One of the last Oscar nominated movies that I saw before Sunday’s awards ceremony was Still Alice. This was partially a logistical issue – it didn’t open in Albany until February 13th – and partially an emotional issue. I was putting off seeing the film because I simply didn’t know how it would affect me. Julianne Moore would win the Oscar for her portrayal of a woman who is diagnosed with early onset Alzheimer’s disease and her rapid deterioration, but the issue hit a little too close to home for me since my family has a history of the disease. Having lived through seeing my grandfather slowly not recognize me or his surroundings and the heartbreak that caused his loved ones, I was hesitant to dredge up those memories again. It’s hard to get motivated to see a movie when there is a very likely chance that it won’t be a pleasurable experience. But since I knew that it was likely that Moore would win, I decided to take my chances and go see the film. In the end, though it was a tough viewing experience for me to get through, I’m ultimately glad that I saw it.
Julianne Moore plays Alice Howland, a brilliant linguist professor at Columbia University who begins to notice lapses in her memory and ability to articulate thoughts and ideas shortly after her 50th birthday. While her husband (Alec Baldwin) assures her that it is simply a side effect of getting older, Alice seeks out a specialist and her worst suspicions are confirmed – she has a rare form of early onset Alzheimer’s disease and there is no cure. Worse, this is a genetic disorder that she may have passed along to her three children (Kate Bosworth, Hunter Parrish and Kristen Stewart). Alice’s memory deteriorates rapidly over time – not long after her diagnosis she becomes confused and disoriented jogging on campus – and she struggles to maintain some connection to her identity and her family while her memories become more fleeting.
Moore is clearly the best thing about Still Alice; her performance is poignant and heartbreaking and it singlehandedly elevates the entire rest of the film. Moore makes you feel Alice’s terror, sadness embarrassment and anger at her situation. As she loses her grasp on the person that she was, you slowly see the light and life drain out of Alice. The film quickly establishes who she is early on in the film so you understand the transformation. The vibrant intellectual from the first five minutes of the movie is replaced by a woman who cannot remember her children’s names or find the bathroom in her own home. Like most Alzheimer patients, Moore has her good days and bad, but the downward trajectory of the inner workings of her mind is constant. The true horror of Alzheimer’s disease is how it robs a person of who they are and Moore captures that perfectly. There’s an honesty and compassion to her portrayal. It’s impossible for me to fully remove my own personal baggage when viewing this performance, but I thought it was an emotionally deft and realistic depiction of what a person with Alzheimer’s disease experiences.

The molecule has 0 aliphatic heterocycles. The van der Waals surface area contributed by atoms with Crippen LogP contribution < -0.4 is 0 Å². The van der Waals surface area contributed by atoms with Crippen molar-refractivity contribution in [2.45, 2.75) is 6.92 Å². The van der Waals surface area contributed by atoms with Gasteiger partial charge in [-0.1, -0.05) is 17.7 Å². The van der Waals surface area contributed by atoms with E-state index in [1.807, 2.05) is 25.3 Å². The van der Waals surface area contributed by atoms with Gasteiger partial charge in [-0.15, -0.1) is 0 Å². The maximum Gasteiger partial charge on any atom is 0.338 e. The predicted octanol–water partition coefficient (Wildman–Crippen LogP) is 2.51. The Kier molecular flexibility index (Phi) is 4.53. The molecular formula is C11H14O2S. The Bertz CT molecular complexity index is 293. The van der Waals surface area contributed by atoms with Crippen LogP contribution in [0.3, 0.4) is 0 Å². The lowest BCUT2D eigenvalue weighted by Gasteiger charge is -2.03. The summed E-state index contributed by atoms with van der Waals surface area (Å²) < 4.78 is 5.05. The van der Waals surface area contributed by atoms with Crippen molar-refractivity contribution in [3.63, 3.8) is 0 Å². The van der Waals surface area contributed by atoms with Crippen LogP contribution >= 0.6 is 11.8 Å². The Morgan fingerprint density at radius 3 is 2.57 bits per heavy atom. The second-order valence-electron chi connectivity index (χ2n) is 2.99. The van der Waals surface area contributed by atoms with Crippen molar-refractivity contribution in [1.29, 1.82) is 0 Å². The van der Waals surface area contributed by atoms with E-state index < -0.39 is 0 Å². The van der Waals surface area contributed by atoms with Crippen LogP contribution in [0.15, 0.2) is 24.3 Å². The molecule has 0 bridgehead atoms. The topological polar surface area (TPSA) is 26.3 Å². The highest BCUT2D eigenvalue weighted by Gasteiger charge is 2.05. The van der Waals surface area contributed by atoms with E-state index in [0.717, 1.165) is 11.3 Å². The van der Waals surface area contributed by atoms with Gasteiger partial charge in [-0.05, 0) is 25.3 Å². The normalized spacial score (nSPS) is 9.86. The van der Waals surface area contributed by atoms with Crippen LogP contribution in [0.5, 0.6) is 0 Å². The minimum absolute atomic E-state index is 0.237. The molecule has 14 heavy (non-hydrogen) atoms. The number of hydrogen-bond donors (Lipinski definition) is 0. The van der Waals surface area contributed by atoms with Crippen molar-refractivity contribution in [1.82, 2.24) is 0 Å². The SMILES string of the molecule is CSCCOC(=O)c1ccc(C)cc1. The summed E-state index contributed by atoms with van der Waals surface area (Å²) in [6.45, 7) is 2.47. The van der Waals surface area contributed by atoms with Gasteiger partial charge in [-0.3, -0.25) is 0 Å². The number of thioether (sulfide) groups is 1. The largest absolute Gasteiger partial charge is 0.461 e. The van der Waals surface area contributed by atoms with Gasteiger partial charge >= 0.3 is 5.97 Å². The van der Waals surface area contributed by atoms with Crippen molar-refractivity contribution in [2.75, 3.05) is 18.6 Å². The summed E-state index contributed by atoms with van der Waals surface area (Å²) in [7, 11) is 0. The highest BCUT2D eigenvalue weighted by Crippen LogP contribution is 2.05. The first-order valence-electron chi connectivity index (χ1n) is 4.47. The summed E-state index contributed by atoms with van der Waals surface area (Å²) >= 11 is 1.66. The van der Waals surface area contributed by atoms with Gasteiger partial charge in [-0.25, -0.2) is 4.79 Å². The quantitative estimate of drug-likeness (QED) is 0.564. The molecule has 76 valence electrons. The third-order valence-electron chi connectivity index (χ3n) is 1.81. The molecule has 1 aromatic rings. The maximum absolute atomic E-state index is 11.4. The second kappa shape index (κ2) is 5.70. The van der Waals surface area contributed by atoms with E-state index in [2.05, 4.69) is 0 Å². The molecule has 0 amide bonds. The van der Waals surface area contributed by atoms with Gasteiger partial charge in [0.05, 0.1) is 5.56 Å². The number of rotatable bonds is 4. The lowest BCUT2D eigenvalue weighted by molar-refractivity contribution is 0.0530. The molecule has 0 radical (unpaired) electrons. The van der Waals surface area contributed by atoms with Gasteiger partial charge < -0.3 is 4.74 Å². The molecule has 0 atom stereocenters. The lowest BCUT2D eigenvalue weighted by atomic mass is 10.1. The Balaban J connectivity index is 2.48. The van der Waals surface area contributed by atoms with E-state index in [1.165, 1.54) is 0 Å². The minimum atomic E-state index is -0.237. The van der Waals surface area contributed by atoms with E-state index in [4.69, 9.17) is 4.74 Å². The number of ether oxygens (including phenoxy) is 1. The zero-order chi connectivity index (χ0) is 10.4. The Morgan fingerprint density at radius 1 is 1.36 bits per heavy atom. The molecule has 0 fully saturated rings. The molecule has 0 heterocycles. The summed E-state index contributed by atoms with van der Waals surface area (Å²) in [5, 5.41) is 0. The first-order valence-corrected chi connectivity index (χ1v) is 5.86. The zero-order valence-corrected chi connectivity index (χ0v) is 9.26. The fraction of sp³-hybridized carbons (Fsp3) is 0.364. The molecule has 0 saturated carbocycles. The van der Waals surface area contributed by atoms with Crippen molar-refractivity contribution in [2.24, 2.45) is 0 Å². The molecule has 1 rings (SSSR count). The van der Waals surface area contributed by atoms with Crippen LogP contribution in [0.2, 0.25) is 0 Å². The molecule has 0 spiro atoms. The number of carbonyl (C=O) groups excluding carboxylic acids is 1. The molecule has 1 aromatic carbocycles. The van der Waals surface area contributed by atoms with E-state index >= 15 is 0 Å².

Unfortunately, the rest of the movie cannot live up to Moore’s stellar performance. The other actors are fine – I found Kristen Stewart particularly good, and I am not usually a fan – but the story and direction don’t give them much to work with. In fact, without Moore’s excellent work, Still Alice could easily feel like a Lifetime movie. There’s not a lot of subtly to the story and while there are numerous interesting issues raised, they are often left by the wayside. This is, by design, Alice’s story and told from her perspective, but that also marginalizes many of the supporting characters. For instance, one of her children is found positive for the gene that causes early onset Alzheimer’s in genetic testing, all but assuring that they will also develop the disease. That fact, however, is related to the viewer via a phone call and never revisited, so it is hard to fully grasp the significance of this news or to see how all interested parties deal with it. It’s simply mentioned and then then forgotten, without being explored. Some of the other choices of the filmmakers, including the score and how the film is shot, also veer the film into ‘made-for-TV’ territory. If they had simply followed Julianne Moore’s lead and pulled back on the sentimentality and trusted the actors to do the requisite heavy lifting, this could have been a much better film.
I don’t know if others will have the same reaction that I did to the film, but there were several moments in the film where I had tears streaming down my face – a combination of Moore’s stellar performance and the recognition of my own experience in the story. I was young when my grandfather was diagnosed with Alzheimer’s disease, but old enough to understand what was happening and to see the change in his personality and behavior. That in and of itself was difficult to process, but I also understood how the disease impacted the rest of the family and the anguish and frustration that they felt. I wasn’t the only person in the theater that was crying, but I was also probably not the only person in that room with first-hand experience with what Alzheimer’s disease does to both and individual and family. My guess is that Moore’s performance is so good that everyone will feel somewhat affected by Still Alice, but if you are coming to this film with any previous history with Alzheimer’s disease it will most definitely move you. Moore has been consistently solid for so long as an actress and it is nice to finally see her recognized. Still Alice is a worthy performance for her to take home the Oscar.
Still Alice is currently in theaters.